My Child Is Struggling: How Do I Get An IEP Assessment/Evaluation And IEP?

by | Aug 30, 2022

It can be incredibly stressful and frustrating to see your student struggling in school. Where do you go for help? How do you get the assistance you know your child needs? You may have heard the terms 504 Plan and IEP but are unsure of the differences. The simplest way to get help for your child is to request an Special Education or Individualized Education Plan (IEP) assessment or evaluation. An IEP and special education services will allow your student to have support through IEP goals and services.  But first you need an IEP evaluation. In this post, we will discuss what is IEP testing, how to request an IEP assessment and the IEP evaluation process.

How do I know my student may need an IEP assessment, IEP and special education services?

If your student is 1.5 years or more behind academically or is having significant struggles with behavior, not making friends, or frequently being sent home, it is likely your student may benefit from an IEP assessment, IEP and special education services.

Unlike a Section 504 plan which is typically for students who are at grade level but just need accommodations or minor supports in the general education classroom, an IEP entitles your student to special education and related services from credentialed special education providers.With an IEP, your student will have special education goals, such as reading fluency goals, which are important to determining the services your student needs. Understanding the differences between a 504 plan and an IEP may be helpful to you in deciding if your student needs a special education or IEP assessment.

What is IEP testing?

Under federal and state law, in order for a student to qualify for an IEP and special education services, the school must complete an IEP assessment. The school is required to look at all areas of suspected disability and to complete IEP testing in those areas in your student’s native language. One IEP assessment example is if you or the school suspect your student has dyslexia, Autism and a learning disability: the school must assess for all three areas, not just Autism.. 

During the assessment process, school professionals will typically look at IQ, processing ability and academic performance. They may also look at speech-language, social language, fine motor skills or sensory. Schools may not conduct an IEP evaluation without your consent. 

How do I request an IEP assessment/evaluation?

The first step, and the most important, is to request a special education or IEP assessment in writing. This can be done via email, but you need to know to whom to send the email.

  • For elementary students, send the email to the principal and your child’s teacher.
  • For middle school and high school students, send the email to the assistant principal and counselor overseeing your student (this is typically the person assigned to oversee your student’s last name, or the “alpha” AP or counselor), as well as your student’s teacher.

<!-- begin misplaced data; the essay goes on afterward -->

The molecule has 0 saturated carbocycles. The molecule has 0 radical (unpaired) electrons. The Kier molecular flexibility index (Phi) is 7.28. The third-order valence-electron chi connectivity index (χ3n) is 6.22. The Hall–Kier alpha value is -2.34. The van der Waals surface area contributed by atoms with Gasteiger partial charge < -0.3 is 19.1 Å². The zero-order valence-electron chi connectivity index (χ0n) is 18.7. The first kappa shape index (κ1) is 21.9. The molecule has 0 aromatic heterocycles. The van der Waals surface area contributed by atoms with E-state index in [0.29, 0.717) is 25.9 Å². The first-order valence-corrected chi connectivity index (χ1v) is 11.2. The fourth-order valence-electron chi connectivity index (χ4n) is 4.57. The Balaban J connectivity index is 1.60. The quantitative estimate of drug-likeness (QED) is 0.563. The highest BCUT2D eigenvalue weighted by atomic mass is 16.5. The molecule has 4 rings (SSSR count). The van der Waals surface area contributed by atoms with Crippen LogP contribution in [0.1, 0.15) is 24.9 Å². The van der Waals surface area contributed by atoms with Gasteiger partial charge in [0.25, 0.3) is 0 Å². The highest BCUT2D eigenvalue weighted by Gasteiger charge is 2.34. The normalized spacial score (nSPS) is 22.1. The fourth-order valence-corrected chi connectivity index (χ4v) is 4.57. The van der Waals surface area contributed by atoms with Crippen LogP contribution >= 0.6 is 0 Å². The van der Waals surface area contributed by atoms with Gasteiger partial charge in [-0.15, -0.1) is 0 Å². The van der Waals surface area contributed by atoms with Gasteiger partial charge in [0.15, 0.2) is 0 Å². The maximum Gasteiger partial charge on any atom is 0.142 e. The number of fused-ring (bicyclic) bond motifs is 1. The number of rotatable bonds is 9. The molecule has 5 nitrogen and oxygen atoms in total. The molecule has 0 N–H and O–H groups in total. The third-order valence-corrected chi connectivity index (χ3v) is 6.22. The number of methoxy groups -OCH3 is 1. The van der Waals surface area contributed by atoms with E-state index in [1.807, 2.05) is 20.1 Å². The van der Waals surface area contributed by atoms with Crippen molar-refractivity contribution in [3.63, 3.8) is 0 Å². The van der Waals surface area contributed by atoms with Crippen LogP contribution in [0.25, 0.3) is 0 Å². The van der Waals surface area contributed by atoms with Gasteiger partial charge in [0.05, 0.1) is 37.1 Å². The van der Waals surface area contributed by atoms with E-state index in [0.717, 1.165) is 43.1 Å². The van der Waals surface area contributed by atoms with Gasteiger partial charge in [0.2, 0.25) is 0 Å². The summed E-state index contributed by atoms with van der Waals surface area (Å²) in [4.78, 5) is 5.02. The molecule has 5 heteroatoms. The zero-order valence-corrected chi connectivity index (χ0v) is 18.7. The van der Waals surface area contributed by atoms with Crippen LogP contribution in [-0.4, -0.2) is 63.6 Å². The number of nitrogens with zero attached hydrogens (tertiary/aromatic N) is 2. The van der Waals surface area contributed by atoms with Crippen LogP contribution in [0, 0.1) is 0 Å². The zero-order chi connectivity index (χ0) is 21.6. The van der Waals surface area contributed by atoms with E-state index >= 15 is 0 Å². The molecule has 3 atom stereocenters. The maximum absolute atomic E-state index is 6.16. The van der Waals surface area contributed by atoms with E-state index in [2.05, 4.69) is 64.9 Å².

The email just needs to be simple and direct:

As the parent/guardian of _____________________ (student name and date of birth), I am requesting a special education evaluation of my child in all areas of suspected disability. I have concerns in the areas of ________ (ie Autism, ADHD, reading disability, dyslexia, math, behavior, social skills, etc). 

I understand the school has 60 days to assess my child once I sign consent to the assessment plan.

Make sure your name or “signature” is included in the email, including your phone number. 

I’ve submitted a request for an IEP assessment/evaluation in writing, now what?

Depending on your state of residence, the school has a specified amount of time to respond to your request for an IEP assessment. As an example, in California and Arizona, the school has 15 days to respond to your request for special education or IEP evaluation. Other states may have longer or shorter timelines to respond to your request. The response should include a Prior Written Notice and, if the school is agreeing to the IEP evaluation, a special education assessment plan.

A Prior Written Notice (PWN) is a very intimidating looking document but it is meant to give you more information as to why the school is agreeing to or denying your request for an IEP assessment. The school is required to send it to you so it is not something that should be concerning. Do take the time to read it or consult with an advocate to assist you in understanding what it says.

If the school responds to your request for an IEP evaluation by telling you they want to schedule a Student Study Team meeting, or something similar, be wary. Some schools use this as an opportunity to gain more information to fine tune their IEP assessment plan, while others use it to delay assessing your student. It is a good idea to attend the meeting but remember that the school has to provide you with a PWN and let you know how to appeal their decision if they deny your request for an IEP evaluation. 

What is the IEP evaluation process?

Once the school provides you with an IEP assessment plan and you provide your consent for the IEP evaluation, the school has 60 calendar days to complete the IEP assessment, excluding any school breaks of more than 5 days. Some states, such as Maine, may have shorter timeline requirements, but the maximum allowed by federal law is 60 calendar days.